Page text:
Japan announced this week that it’s successfully tapping so-called “fire ice” for the second time. It’s been a few years since we’ve heard anything about the country’s quest to find and extract natural gas from methane hydrates along the sea floor, but that lack of news hasn’t been for lack of trying, and we’re now learning that a gas is flowing from a second exploratory well off Japan’s coast. The FT reports:
The Japan Oil, Gas and Metals National Corporation said it was flaring gas from the drillship Chikyu after methane began to flow from its test well in the Nankai Trough, off the coast of Mie prefecture in central Japan.
It marks Japan’s first experiment with methane hydrates since its initial, partially successful test sent a tremor through the global energy industry in 2013.
If the test well meets its goal and keeps the gas flowing for four weeks, it would be a big step towards the technical viability of extracting giant reservoirs of gas trapped in ice crystals below permafrost at the bottom of the world’s oceans.
There’s a lot of gas trapped in those “ice cages” of the methane hydrates, enough to equal at least 10 years of the country’s current domestic gas production. That’s great news for Japan, which has to rely on imports for most of its energy needs, a fact that is as unwanted for geopolitical reasons as it is for economic ones.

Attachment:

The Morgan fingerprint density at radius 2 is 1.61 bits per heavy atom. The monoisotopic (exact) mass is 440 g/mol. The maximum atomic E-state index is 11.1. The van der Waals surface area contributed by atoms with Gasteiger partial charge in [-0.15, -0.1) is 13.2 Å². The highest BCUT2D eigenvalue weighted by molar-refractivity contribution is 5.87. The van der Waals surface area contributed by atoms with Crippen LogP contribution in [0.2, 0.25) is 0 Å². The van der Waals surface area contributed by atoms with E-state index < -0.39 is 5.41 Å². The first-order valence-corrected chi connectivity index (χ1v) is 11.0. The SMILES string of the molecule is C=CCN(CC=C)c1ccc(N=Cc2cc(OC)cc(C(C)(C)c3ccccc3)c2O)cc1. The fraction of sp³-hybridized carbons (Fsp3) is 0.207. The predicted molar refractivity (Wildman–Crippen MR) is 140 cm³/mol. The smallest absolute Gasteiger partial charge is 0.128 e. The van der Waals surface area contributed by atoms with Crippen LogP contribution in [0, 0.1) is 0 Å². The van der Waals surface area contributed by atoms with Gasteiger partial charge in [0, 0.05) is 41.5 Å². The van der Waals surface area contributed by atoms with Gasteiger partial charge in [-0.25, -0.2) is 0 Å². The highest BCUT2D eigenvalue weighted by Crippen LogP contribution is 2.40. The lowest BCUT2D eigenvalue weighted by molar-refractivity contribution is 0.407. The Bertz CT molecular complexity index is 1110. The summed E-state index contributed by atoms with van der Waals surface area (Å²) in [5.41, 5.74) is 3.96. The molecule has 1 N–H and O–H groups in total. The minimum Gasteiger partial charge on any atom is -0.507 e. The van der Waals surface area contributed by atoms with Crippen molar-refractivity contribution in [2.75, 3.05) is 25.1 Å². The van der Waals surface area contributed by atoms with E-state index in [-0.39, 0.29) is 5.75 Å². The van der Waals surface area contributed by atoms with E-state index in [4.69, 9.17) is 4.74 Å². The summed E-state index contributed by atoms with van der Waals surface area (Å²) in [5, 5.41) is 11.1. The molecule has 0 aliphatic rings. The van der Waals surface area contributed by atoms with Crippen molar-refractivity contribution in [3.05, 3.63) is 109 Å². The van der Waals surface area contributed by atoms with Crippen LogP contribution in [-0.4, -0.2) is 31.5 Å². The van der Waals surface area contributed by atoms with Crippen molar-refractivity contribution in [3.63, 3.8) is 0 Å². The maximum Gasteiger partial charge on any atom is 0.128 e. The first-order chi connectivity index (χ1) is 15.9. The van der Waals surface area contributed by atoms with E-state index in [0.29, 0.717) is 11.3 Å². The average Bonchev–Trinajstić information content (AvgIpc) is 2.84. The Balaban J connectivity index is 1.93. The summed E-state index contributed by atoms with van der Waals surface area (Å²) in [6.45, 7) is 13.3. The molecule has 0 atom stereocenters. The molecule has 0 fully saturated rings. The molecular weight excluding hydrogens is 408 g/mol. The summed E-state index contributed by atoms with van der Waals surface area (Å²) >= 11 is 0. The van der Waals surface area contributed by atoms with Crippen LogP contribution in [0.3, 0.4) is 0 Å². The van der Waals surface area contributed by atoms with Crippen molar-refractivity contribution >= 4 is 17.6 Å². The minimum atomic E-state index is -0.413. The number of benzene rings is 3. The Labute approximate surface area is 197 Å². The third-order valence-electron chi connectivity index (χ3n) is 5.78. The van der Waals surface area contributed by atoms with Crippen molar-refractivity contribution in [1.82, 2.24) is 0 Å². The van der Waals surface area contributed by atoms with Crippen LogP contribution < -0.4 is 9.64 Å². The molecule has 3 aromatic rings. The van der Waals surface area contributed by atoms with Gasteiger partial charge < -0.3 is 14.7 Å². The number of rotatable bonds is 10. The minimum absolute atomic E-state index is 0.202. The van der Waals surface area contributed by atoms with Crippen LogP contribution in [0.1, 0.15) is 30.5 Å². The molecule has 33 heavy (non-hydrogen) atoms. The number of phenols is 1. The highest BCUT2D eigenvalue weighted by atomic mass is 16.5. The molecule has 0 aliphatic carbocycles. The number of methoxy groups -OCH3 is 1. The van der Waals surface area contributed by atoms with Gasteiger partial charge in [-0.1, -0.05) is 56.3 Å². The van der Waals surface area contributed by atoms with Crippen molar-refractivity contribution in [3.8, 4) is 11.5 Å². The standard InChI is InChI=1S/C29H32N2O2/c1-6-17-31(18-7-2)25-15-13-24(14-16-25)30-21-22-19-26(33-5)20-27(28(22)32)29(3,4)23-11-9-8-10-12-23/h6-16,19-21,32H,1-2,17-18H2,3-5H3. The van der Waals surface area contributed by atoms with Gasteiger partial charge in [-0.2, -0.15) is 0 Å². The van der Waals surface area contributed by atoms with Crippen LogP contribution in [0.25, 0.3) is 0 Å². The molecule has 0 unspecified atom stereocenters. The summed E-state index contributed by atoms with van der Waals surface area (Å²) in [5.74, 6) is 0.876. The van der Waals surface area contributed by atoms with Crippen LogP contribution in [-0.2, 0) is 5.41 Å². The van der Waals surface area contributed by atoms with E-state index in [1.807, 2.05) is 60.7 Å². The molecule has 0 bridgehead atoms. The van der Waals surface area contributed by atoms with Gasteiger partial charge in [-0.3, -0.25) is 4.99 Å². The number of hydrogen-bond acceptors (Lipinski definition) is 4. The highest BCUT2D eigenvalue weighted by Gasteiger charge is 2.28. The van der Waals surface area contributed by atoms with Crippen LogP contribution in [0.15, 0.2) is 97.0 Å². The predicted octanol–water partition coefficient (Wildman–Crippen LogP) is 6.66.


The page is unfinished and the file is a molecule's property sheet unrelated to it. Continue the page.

There’s another interesting twist to this story. Methane hydrates are one of the most feared unknowns in climate science. Methane is an extremely potent greenhouse gas (though it dissipates more quickly than CO2), and there is concern that as surface temperatures rise and oceans warm, the ice lattice structures trapping all of that methane on our planet’s sea floors will melt, eventually leading to a large spike in atmospheric methane (and more warming). If we’re able to extract that methane first, though, we’ll not only be accessing new reserves of the most climate friendly fossil fuel around, we could also be staving off a grim positive feedback loop.
Japan’s experience will be watched closely here in the United States not only because of our interest in our ally’s energy security, but also because large reserves of these underwater gas deposits can be found off America’s Atlantic coast. The 21st century can already be characterized as a time of energy abundance (thank you shale), but this “fire ice” could keep the good times going.